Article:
What Are The Medical Benefits of Marijuana? - Part 3.

Photo Credits: Leaf Science

Photo Credits: Leaf Science

In the last post, we continued to look at the conditions where medical marijuana is effective. It’s not done yet! We’ll continue the discussion below.

While the relationship between marijuana and heart disease is complicated, and cannabis can actually exacerbate symptoms in some users by increasing heart rate and blood pressure, scientists have found low doses of THC can reduce damage from heart attacks, and CBD can be used as a treatment for cardiovascular disease. Cannabis may also reduce the severity and lessen the impact of a stroke. Although most studies thus far have been animal studies, researchers believe medical cannabis may help treat the symptoms of Huntington’s disease, and one human study found synthetic THC improved motor-related symptoms of the disorder. Animal studies have found cannabis may slow the progression of Amyotrophic lateral sclerosis, and many properties of cannabis could help reduce pain, relax muscles, reduce saliva, stimulate appetite, and induce sleep. Synthetic cannabinoids also improved pain symptoms in fibromyalgia patients, and one survey found patients actually preferred cannabis to any approved pharmaceutical medication.

New support is starting to accumulate for the use of marijuana for Alzheimer’s disease. Marijuana may be able to do so by reducing inflammation and the formation of plaques. Marijuana has been found to alleviate tics and be well tolerated in patients with Tourette’s syndrome. Cannabis topicals are now offered as effective treatments for varying skin disorders, and its anti-inflammatory and anti-itching properties make it effective for the treatment of acne, dermatitis, and psoriasis. Marijuana may also help those who suffer from sleep disorders like insomnia and sleep apnea fall asleep quicker and improve breathing during sleep. Lastly, and probably most well known, is medical marijuana’s ability to treat epilepsy. Specifically, the cannabinoid CBD is well-tolerated and effective in reducing the frequency and severity of seizures.

There are even many more conditions to talk about regarding medical marijuana treatment. Keep reading as we conclude our discussion in the next post! This information has been provided by Leaf Science and approved by our Chief Medical Officer.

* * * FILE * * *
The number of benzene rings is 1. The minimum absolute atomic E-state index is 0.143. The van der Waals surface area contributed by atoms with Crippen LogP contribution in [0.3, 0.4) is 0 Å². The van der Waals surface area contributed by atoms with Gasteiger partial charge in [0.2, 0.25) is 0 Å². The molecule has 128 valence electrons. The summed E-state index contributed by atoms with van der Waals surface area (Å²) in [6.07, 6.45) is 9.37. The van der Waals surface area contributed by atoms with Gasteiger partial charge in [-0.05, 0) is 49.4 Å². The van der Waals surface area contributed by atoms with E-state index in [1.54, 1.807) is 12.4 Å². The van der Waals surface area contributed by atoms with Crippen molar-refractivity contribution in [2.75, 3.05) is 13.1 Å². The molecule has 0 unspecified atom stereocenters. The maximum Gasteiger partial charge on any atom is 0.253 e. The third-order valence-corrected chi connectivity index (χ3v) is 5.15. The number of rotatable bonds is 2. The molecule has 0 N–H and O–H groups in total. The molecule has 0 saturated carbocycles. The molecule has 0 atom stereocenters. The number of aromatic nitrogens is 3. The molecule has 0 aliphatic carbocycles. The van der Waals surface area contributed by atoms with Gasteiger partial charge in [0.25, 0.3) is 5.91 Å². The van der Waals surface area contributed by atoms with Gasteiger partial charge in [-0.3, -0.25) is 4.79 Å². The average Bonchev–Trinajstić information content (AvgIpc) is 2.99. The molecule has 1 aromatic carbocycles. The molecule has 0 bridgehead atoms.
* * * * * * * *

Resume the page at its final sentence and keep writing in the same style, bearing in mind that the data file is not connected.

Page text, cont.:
THCA Shows Promise for Huntington’s Disease, Study Finds

Photo Credit: Leafly

Photo Credit: Leafly

In a new study published in the British Journal of Pharmacology, researchers have found THCA reduced inflammation, served as a neuroprotectant, improved motor function, and prevented brain degeneration in animals. THCA is the acidic precursor to THC, and is found in cannabis that has not yet undergone the heating process decarboxylation. THCA has the a lot of the same beneficial properties offered by THC, but without any psychoactive side effects. One thing that distinguishes THCA from other cannabinoids is its ability to positively affect the PPARy brain receptor, which is responsible for lipid metabolism and glucose homeostasis. This has led the study’s authors to believe THCA may serve “as a lead structure for the development of novel drugs for the management of (Huntington’s) and, possibly, other neurodegenerative and inflammatory diseases.” The authors find their study unique in that they are actively researching the acidic forms of cannabinoids, something that other studies often neglect. They explain most studies “have used neutral cannabinoids, especially THC and CBD… with little attention to the genuine phytocannabinoids of the plant, namely their acidic forms. We provide evidence that these compounds hold significant pharmacological potential.”

This information has been provided by Leafly and approve by our Chief Medical Officer.

Medical Marijuana Research Overview of Huntington’s Disease

Photo Credit: Medical Marijuana Inc.